First Nations have an inherent right to self-determination; the rights of aboriginal peoples of Canada are protected by s.35 of the Canadian Constitution. On November 12, 2010 the Government of Canada finally signed the United Nations Declaration on the Rights of Indigenous Peoples which sets out international standards that are fundamental to ensuring the survival of our Nations and peoples and Indigenous Nations and peoples around the world. With this endorsement the real work begins, we now have to translate these hard fought-for rights into practical benefits on the ground within our communities. We must continue to work to ensure these principles are reflected in Canadian law and policy as we re-build our Nations within Canada. We must collectively ensure that our communities have the resources and the tools they need so that they can prosper, with our peoples enjoying an improved standard of living with practicing and thriving cultures.
Across Canada our Nations are beginning to implement our inherent right of self-determination and are moving away from governance under the Indian Act. Strong and appropriate governance is necessary if our Nations are to reach their full potential and maximize our opportunities. This is a prerequisite for sustainable and long-term economic development. A key to success for both Canadian and US tribes has been effective self-determination. However, many of our Nations’ citizens are afraid of ‘self-government’ or do not support it. This paradox needs to be understood and overcome if opportunities are to be realized.
In order to re-establish appropriate institutions of governance, every Nation, as part of its own critical path, requires ‘an exit strategy’ for getting out from under Canada’s control and a plan to rebuild their own governance structures from the community up. This is challenging work and requires leadership and the dedication of resources and time.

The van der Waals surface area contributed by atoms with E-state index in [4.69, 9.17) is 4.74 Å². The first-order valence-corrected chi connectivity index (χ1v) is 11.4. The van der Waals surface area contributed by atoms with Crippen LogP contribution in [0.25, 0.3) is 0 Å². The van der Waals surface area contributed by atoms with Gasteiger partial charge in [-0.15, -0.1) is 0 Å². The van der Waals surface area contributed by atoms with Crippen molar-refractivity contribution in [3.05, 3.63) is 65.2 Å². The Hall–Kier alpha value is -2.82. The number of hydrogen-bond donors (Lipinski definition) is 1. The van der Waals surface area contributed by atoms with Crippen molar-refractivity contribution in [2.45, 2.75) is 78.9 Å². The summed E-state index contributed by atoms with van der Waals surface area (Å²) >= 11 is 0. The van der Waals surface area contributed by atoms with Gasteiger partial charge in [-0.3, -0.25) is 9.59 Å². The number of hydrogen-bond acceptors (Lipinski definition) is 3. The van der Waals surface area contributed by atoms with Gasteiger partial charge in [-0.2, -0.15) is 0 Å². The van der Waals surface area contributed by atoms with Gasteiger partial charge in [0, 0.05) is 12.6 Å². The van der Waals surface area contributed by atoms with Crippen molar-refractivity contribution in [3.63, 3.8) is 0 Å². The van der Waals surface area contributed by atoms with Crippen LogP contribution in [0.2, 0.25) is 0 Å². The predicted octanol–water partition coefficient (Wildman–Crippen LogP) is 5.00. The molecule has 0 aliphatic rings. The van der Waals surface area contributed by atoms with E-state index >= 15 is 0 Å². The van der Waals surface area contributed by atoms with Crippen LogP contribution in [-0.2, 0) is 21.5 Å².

The BCAFN has a role to play to help empower, support and connect our Nations as each develops and executes their own ‘exit strategy’ from colonial governance structures to implementing appropriate governance structures today. In many cases, in order to move forward some degree of negotiations with the Crown is necessary and navigating the bureaucracy and the hurdles put in a Nation’s way can be a challenge. While the BCAFN should never negotiate a Nation’s governance arrangements, the BCAFN can help to ensure the path is clear for our Nations to make their own arrangements.
When rebuilding appropriate and strong governance, regardless of the process, our Nations must be free to consider decision-making systems that reflect our unique cultures and traditions. Jurisdictional arrangements will reflect our multiple structures of governance.
Where Nations have hereditary or other traditional forms of governance, the Crown must recognize these systems and not stand in the way of their operation. While sometimes our traditional systems are a challenge for Canada and BC, this is a challenge that must be overcome if our self-determination is going to be meaningful and legitimate.